The Court of Appeal has held that a purchaser who obtains part of a property, which has the benefit of a right of way, must assume the burden of contribution to that right of way, appropriate to the part of the property that he has acquired.
Dobson Park Properties Limited ("DPPL") owned an estate, which consisted of a number of industrial units bordering a private road, known as Roadway 4 and a number of other private roads.
In September 1986, DPPL sold all of the private roads and some additional land to Mr Elwood, but reserved a right for DPPL and its successors to use them. Mr Elwood agreed to maintain all of the roads and in return DPPL agreed that it and its successors would pay the maintenance costs incurred by Mr Elwood in relation to Roadway 4 (the "September Transfer").
DPPL subsequently sold the freehold of one of the industrial units to Mr Goodman. As part of the transfer, Mr Goodman agreed that he would pay a reasonable proportion of the expenses incurred by DPPL and its successors in title, in maintaining Roadway 4.
However Mr Goodwin subsequently asserted that the burden of DPPL's positive covenant, as contained in the September Transfer, was not enforceable against him.
The Court reiterated the three conditions for the burden of a positive covenant to be enforceable against the covenantor's successor in title:
- the benefit and burden must be conferred in or by the same transaction
- the benefit must be reciprocal to/conditional on the burden
- the successor in title must have had the opportunity of rejecting or disclaiming the benefit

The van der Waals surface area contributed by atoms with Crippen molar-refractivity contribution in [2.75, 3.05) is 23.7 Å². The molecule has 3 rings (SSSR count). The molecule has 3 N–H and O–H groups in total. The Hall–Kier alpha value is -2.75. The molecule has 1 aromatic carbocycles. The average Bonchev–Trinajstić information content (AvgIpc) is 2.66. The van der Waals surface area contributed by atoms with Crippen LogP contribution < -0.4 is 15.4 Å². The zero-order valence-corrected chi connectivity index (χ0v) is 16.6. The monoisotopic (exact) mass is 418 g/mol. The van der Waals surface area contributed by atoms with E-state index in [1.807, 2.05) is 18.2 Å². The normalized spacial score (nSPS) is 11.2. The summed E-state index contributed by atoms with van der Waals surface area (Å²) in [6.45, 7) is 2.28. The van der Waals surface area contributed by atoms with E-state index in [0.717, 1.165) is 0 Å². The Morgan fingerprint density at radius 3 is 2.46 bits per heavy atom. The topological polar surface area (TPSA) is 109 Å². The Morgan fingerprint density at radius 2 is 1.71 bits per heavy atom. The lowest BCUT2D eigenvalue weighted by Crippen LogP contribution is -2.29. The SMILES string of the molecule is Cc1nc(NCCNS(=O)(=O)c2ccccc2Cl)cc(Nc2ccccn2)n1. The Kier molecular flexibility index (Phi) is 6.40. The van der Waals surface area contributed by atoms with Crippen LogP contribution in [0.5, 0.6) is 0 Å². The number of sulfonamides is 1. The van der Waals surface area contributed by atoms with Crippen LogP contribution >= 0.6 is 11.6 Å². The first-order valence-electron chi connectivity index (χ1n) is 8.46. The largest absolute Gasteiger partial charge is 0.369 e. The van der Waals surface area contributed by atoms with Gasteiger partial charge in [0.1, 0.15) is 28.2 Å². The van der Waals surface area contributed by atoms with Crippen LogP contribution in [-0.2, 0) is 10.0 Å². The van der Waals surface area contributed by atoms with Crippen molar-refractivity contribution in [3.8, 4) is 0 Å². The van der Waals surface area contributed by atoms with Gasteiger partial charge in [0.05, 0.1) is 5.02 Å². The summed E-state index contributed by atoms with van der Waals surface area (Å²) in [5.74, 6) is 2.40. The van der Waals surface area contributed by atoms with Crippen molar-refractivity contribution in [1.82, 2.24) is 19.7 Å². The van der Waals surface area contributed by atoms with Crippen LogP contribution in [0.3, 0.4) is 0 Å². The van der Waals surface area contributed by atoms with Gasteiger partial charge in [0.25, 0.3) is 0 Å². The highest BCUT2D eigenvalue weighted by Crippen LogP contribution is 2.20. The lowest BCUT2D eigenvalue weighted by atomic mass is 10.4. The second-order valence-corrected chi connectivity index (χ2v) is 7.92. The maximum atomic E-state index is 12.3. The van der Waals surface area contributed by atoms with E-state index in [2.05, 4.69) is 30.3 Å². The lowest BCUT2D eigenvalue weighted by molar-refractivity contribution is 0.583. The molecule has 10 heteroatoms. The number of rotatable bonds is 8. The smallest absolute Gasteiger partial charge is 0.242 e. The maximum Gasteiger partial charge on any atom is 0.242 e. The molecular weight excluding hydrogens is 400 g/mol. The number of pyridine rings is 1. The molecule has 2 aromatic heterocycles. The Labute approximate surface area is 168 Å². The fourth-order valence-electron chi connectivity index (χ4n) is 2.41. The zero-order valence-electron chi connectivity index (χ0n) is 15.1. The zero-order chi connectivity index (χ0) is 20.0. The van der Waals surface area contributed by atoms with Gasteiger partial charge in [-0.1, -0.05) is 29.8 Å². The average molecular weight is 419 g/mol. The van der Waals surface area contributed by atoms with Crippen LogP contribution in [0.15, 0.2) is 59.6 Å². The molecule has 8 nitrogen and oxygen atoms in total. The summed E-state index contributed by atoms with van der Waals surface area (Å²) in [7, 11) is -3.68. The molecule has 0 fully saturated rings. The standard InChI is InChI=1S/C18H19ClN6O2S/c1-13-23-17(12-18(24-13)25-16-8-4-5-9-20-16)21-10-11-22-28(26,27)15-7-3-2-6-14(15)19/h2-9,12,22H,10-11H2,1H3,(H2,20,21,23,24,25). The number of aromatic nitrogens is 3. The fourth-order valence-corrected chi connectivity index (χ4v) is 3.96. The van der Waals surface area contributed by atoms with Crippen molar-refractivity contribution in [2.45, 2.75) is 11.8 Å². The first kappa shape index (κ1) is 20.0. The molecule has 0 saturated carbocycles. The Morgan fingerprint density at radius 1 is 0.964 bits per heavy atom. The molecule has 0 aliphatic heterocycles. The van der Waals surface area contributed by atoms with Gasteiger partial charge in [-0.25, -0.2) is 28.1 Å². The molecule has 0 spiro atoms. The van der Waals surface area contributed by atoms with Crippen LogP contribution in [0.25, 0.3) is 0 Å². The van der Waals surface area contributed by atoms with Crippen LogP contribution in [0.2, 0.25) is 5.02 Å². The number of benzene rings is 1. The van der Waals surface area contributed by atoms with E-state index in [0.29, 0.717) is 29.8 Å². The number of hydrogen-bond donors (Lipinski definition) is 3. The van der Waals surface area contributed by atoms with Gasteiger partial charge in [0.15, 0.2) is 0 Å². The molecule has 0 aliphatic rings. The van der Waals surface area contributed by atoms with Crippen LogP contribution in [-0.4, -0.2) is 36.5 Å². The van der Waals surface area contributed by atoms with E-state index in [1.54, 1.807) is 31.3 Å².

The Court noted that there was a mismatch, in the September Transfer, between the right reserved by DPPL and the scope of the burden. Furthermore, that the positive covenant in the September Transfer was drafted on the assumption that DPPL, or its successor in title, continued to own all of the industrial units e.g. there was no machinery for sub-division of title.
However the Court held that the principles of equity imposed the liability on Mr Goodwin to contribute a sum, towards the expenses in maintaining Roadway 4, to be directly proportionate to the legal estate that he had acquired.
What does this mean?
The enforceability of positive covenants to pay for the maintenance of roads and common areas, is often an issue for both residential and commercial developers. The common solution is to oblige purchasers of part to obtain a direct covenant between any subsequent purchaser of their interest and the developer.
However this case indicates that, even when no such direct covenant has been obtained, in certain circumstances it may still be possible to force the purchaser of part's successor to contribute.
Goodman & Ors -v- Elwood  EWCA Civ 1103